Below, you’ll find a list of nearby airports, along with the best ways to get from those airports to Manhattan. There are more than 90 air carriers traveling to the New York City area from all over the country and the world.
Air travelers to New York City may arrive at John F. Kennedy International Airport (JFK) or LaGuardia Airport (LGA), both in Queens, or Newark Liberty International Airport (EWR) in neighboring New Jersey. LaGuardia primarily serves domestic destinations, and also offers flights to select Canadian destinations. Kennedy and Newark both serve domestic and international destinations. Visitors can reach Manhattan from all three airports by using taxis, buses and subways and/or commuter trains. Other metropolitan-area airports include , and on Long Island. For those interested, there are a number of conveniently located near the City’s airports.
Jamaica, Queens, NY 11430
New York’s largest airport serves more than 80 airlines, most of which are international. It is approximately 15 miles from Midtown Manhattan. Here’s how to get to Midtown Manhattan from JFK:
• Taxi: $74 flat fare (nonmetered, includes a 50-cent MTA state surcharge, a $1 improvement surcharge and a New York State Congestion Surcharge of $2.50), plus a $5 rush-hour surcharge (4 to 8pm weekdays except legal holidays), bridge and tunnel tolls if any, and gratuity. It’s 30 to 60 minutes to Midtown Manhattan, depending on traffic and road conditions; destinations other than Manhattan are metered. For more information, dial 311 in NYC or visit the .
• : $8.25 (children under 5 are free); AirTrain links the airport to the subway and Long Island Rail Road. AirTrain also offers free service between points in the airport.
• Subway: is $2.75 (in addition to AirTrain fare) from the A subway stop at the Howard Beach/JFK station or the E, J or Z subway stop at the Sutphin Blvd./Archer Ave./JFK station; 40 to 60 minutes to Midtown Manhattan.
• : $7.75–$10.75 (children under 5 are free; family fare is $1 apiece for up to four children ages 5–11 per adult for off-peak and pm peak trains; child fare is 50 percent off full fare for am peak trains), depending on the time of day (in addition to AirTrain fare), for the trip between LIRR’s Jamaica Station and Penn Station; on Saturday and Sunday (and all off-peak hours), the CityTicket fare is $5. The trip is 20 minutes to Midtown Manhattan (not including the AirTrain ride).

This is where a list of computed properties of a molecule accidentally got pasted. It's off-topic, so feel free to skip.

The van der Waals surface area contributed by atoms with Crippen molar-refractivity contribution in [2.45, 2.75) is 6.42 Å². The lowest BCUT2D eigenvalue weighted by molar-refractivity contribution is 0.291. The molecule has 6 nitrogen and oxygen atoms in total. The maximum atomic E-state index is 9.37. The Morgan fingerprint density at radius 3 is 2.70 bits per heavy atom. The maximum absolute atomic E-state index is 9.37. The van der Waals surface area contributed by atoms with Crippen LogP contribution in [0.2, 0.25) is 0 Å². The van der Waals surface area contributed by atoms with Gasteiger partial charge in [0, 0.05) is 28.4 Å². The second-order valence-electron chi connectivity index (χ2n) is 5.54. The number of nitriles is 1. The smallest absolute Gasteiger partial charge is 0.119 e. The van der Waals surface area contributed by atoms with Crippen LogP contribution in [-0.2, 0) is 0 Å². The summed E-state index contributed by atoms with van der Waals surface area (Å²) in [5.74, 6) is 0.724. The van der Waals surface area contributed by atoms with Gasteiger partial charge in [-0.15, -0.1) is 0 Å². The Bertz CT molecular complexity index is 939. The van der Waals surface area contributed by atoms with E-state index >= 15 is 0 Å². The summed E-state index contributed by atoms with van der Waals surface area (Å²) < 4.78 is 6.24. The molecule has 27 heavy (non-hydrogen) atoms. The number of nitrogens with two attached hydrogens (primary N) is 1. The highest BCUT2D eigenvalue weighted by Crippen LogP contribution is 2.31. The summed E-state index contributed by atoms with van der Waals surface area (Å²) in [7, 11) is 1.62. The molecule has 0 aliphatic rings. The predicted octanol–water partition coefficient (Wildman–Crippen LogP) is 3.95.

• City bus: For details, visit .
• Shuttle bus: and .
• Private car service: Carmel is one of many in the City.
East Elmhurst, Queens, NY 11371
This is New York’s second-largest airport, with 13 airlines serving mostly domestic destinations, as well as Canada and Aruba, from three passenger terminals. LaGuardia is on the northern shore of Queens, across the East River (about 8 miles from Midtown Manhattan). Here’s how to get to Midtown Manhattan from LaGuardia:
• Taxi: Approximately $30–$38 metered fare, plus a 50-cent MTA state surcharge, plus a 30-cent improvement surcharge, plus a $1 surcharge (4 to 8pm weekdays except legal holidays) or a daily 50-cent surcharge (8pm to 6am), plus 50-cent NY State tax, $1.25 Airport Access Fee (for pick-ups only), plus Queens Midtown Tunnel toll (if taken; most bridges across the East River are free) and gratuity; 20 to 40 minutes to Midtown Manhattan. For more information, dial 311 in NYC or visit the .
• City bus: Two express buses serve LaGuardia: the M60 and Q70 (which is free). The goes nonstop to Roosevelt Avenue/Jackson Heights and 74th St./Broadway, a major subway hub in Queens with five lines. The runs to Harlem and connects to all the major subway lines in Manhattan. For details, visit .
• Shuttle bus: and
• Private car service: Find a handful on this .
• Car rental: Companies at LGA include , , , , and .
3 Brewster Rd.
Newark, NJ 07114
Newark Airport, with more than 30 airlines (many of which are international), is across the Hudson River (and then some) from New York City—about 16 miles from Midtown Manhattan. Here’s how to get to Midtown Manhattan from Newark Liberty: